The body is always seeking to maintain a state of homeostasis so it will constantly adapt to the stress from its environment. Training is simply the manipulation of the application of stress and the body’s subsequent adaptation to that stress to maintain homeostasis. The adaptation that occurs is fairly predictable. In training the desired adaptive response is called supercompensation.
The supercompensation model is still the most straightforward representation of the training process. I use it as a conceptual basis for the construction of my training sessions and microcycles as well as construction of mesocycles. The process is predictable and quantifiable once you have developed your training system.
Supercompensation is a four-step process. The first step is the application of a training or loading stress and the body’s subsequent reaction to this training stress, which is fatigue or tiring. There is a predictable drop-off in performance because of that stress. Step 2 is the recovery phase. This can be a lighter training session, a recovery session, or active rest. As a result of the recovery period, the energy stores and performance will return to the baseline (state of homeostasis) represented by the point of the application of the original training stress. Step 3 is the supercompensation phase. This is the adaptive rebound above the baseline; it is described as a rebound response because the body is essentially rebounding from the low point of greatest fatigue. This supercompensation effect is not only a physiological response but also a psychological and technical response. The last step in the process is the loss of the supercompensation effect. This decline is a natural result of the application of a new training stress, which should occur at the peak of supercompensation. If no training stress is applied, there will also be a decline. This is the so-called detraining phenomenon.
Different physical qualities respond at different rates, so it is misleading to think that there’s one generalized supercompensation curve. Essentially each physical quality has its own individual supercompensation curve. These differences in timing for supercompensation are due to the duration of the various biological regeneration processes that take place during the recovery phase. The replenishment of creatine phosphate will take only a few seconds to a couple of minutes to return to normal levels, but the glycogen-reloading process in the muscle may last 24 hours; in some cases, it may last even longer. The production of new enzymes (proteins) may also take hours, sometimes even days, to complete (Olbrecht 2000). The art is designing these curves of adaptation so that they coincide at the proper time. Working out the timing of the various components is possibly the most difficult aspect of planning. It is as much an art as it is a science. The best way to perfect this is with practice.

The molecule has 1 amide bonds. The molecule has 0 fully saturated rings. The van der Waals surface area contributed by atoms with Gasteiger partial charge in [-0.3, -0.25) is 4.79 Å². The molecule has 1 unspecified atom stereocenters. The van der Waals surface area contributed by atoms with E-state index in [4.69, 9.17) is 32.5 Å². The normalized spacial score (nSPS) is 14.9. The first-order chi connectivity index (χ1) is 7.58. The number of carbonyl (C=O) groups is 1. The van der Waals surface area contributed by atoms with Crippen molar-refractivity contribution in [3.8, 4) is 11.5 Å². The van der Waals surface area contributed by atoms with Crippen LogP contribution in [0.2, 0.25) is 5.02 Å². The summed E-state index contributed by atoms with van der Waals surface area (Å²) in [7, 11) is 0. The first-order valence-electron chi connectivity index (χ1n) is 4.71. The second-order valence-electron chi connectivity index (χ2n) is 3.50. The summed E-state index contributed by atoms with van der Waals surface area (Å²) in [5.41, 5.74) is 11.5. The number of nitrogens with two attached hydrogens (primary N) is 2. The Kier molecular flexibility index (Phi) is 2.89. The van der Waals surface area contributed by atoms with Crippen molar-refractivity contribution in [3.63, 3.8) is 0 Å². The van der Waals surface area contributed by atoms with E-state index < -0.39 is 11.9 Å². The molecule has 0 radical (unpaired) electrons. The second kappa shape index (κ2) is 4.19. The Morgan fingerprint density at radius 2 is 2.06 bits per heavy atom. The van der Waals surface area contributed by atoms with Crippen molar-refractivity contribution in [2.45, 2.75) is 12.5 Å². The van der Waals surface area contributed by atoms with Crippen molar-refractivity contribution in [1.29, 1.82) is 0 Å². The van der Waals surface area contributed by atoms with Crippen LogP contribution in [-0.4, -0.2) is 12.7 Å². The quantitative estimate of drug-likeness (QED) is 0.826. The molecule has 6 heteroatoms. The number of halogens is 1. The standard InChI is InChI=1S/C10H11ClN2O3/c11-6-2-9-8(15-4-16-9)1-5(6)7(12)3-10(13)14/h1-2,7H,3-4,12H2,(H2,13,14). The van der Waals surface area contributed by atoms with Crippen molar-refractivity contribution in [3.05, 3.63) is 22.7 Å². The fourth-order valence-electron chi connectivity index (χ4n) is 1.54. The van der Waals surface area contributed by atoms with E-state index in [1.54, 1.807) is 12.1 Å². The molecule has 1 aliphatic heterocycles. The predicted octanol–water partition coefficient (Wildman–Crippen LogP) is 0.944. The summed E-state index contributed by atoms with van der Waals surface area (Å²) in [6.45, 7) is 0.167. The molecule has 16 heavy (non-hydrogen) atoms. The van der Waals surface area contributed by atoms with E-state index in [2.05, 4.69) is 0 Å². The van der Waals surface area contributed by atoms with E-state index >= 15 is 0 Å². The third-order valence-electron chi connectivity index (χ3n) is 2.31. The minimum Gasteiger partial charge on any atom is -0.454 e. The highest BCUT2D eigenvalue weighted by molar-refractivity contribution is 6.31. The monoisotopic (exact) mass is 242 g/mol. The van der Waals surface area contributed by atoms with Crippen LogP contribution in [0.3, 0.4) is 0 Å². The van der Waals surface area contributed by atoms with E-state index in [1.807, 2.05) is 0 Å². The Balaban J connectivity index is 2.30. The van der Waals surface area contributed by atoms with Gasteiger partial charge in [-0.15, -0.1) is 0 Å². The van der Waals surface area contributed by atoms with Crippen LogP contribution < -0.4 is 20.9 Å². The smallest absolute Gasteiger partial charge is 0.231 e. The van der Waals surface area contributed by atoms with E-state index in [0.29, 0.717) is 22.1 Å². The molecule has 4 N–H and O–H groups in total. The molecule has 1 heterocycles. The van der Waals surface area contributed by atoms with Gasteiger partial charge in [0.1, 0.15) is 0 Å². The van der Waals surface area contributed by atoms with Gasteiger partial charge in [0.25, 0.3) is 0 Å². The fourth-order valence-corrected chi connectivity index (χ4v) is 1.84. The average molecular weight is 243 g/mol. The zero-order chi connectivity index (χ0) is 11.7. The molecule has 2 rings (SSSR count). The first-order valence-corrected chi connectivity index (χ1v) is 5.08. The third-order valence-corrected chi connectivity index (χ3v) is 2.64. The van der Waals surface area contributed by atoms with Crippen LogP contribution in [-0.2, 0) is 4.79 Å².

In supercompensation the athlete can handle the same training load or a greater load with ease in the subsequent workouts if recovery is adequate and the new stress is timed properly. This adaptive phenomenon is an ongoing wavelike process. If all the variables are manipulated correctly and the proper ratio of work to recovery is achieved, the result is a continually rising sinusoidal curve pointed toward higher-level performance.
To ensure supercompensation, the athlete must be healthy. The training volume, intensity, and frequency must be appropriate for the particular athlete. If training is too intense, the athlete will struggle to get back to baseline, and no supercompensation will occur. If training is too easy, there will be very little adaptive response. If extremely easy training is continued over several training cycles, then the principle of reversibility will take effect. Simply stated, the principle of reversibility is “use it or lose it.” If the training load is adequate and the timing of the application of the training stress is correct, then a supercompensation effect will occur.
There is another theory regarding the process of adaptation to the stress of training; it is called the two-factor, or fitness fatigue, theory. “According to the two-factor theory of training, the time intervals between consecutive training sessions should be selected so that all the negative traces of the preceding workout pass out of existence but the positive fitness gain persists” (Zatsiorsky 1995,
p. 15). The premise is that the fitness effect of training is slow changing and long lasting while the fatigue effect of training is of shorter duration but of greater magnitude. The two factors, fitness and fatigue, are the immediate training effects of every workout. The most immediate effect of any workout is fatigue, but the long-term effect is the adaptive changes in the targeted motor qualities over time.
The two-factor model has been proposed as a more sophisticated model. I do not think this is the case; rather, it is a logical extension of the supercompensation model. I think that both models are complementary and further explain the process of adaptation to the stress of training. The key to applying the models is understanding that different motor qualities and physical capacities adapt at different rates. In planning training, I use a blend of both models with a slight bias toward supercompensation because that is the model I started with and it has always worked well for me.
This is an excerpt from Athletic Development.